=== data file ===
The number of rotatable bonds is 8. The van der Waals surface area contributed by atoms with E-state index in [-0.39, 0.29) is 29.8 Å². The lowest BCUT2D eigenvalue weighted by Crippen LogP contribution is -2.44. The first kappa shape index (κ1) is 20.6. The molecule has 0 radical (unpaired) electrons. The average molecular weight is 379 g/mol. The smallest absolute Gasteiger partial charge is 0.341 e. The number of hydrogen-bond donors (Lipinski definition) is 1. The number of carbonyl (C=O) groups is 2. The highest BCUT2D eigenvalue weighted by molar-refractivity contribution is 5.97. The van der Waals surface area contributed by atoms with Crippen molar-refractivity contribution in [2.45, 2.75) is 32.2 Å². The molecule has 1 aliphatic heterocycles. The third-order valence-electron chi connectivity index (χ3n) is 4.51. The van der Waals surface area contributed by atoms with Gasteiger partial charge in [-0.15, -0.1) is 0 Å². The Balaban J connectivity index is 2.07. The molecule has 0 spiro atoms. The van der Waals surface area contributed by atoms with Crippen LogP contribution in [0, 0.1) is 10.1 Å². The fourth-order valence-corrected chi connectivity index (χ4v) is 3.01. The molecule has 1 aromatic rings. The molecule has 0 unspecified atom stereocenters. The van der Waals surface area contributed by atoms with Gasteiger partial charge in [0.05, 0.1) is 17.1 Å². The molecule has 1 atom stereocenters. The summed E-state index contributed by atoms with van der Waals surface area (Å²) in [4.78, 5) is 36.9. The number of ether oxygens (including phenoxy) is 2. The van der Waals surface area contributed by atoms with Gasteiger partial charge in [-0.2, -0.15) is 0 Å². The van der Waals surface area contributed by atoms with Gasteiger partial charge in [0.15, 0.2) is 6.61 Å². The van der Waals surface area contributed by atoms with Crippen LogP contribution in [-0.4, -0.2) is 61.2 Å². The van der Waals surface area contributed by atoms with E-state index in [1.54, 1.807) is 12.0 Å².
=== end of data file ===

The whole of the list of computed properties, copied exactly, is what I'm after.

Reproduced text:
The number of rotatable bonds is 8. The van der Waals surface area contributed by atoms with E-state index in [-0.39, 0.29) is 29.8 Å². The lowest BCUT2D eigenvalue weighted by Crippen LogP contribution is -2.44. The first kappa shape index (κ1) is 20.6. The molecule has 0 radical (unpaired) electrons. The average molecular weight is 379 g/mol. The smallest absolute Gasteiger partial charge is 0.341 e. The number of hydrogen-bond donors (Lipinski definition) is 1. The number of carbonyl (C=O) groups is 2. The highest BCUT2D eigenvalue weighted by molar-refractivity contribution is 5.97. The van der Waals surface area contributed by atoms with Crippen molar-refractivity contribution in [2.45, 2.75) is 32.2 Å². The molecule has 1 aliphatic heterocycles. The third-order valence-electron chi connectivity index (χ3n) is 4.51. The van der Waals surface area contributed by atoms with Gasteiger partial charge in [-0.15, -0.1) is 0 Å². The Balaban J connectivity index is 2.07. The molecule has 0 spiro atoms. The van der Waals surface area contributed by atoms with Crippen LogP contribution in [0, 0.1) is 10.1 Å². The fourth-order valence-corrected chi connectivity index (χ4v) is 3.01. The molecule has 1 aromatic rings. The molecule has 0 unspecified atom stereocenters. The van der Waals surface area contributed by atoms with Gasteiger partial charge in [0.05, 0.1) is 17.1 Å². The molecule has 1 atom stereocenters. The summed E-state index contributed by atoms with van der Waals surface area (Å²) in [4.78, 5) is 36.9. The number of ether oxygens (including phenoxy) is 2. The van der Waals surface area contributed by atoms with Gasteiger partial charge in [-0.2, -0.15) is 0 Å². The van der Waals surface area contributed by atoms with Gasteiger partial charge in [0.15, 0.2) is 6.61 Å². The van der Waals surface area contributed by atoms with Crippen LogP contribution in [-0.4, -0.2) is 61.2 Å². The van der Waals surface area contributed by atoms with E-state index in [1.54, 1.807) is 12.0 Å².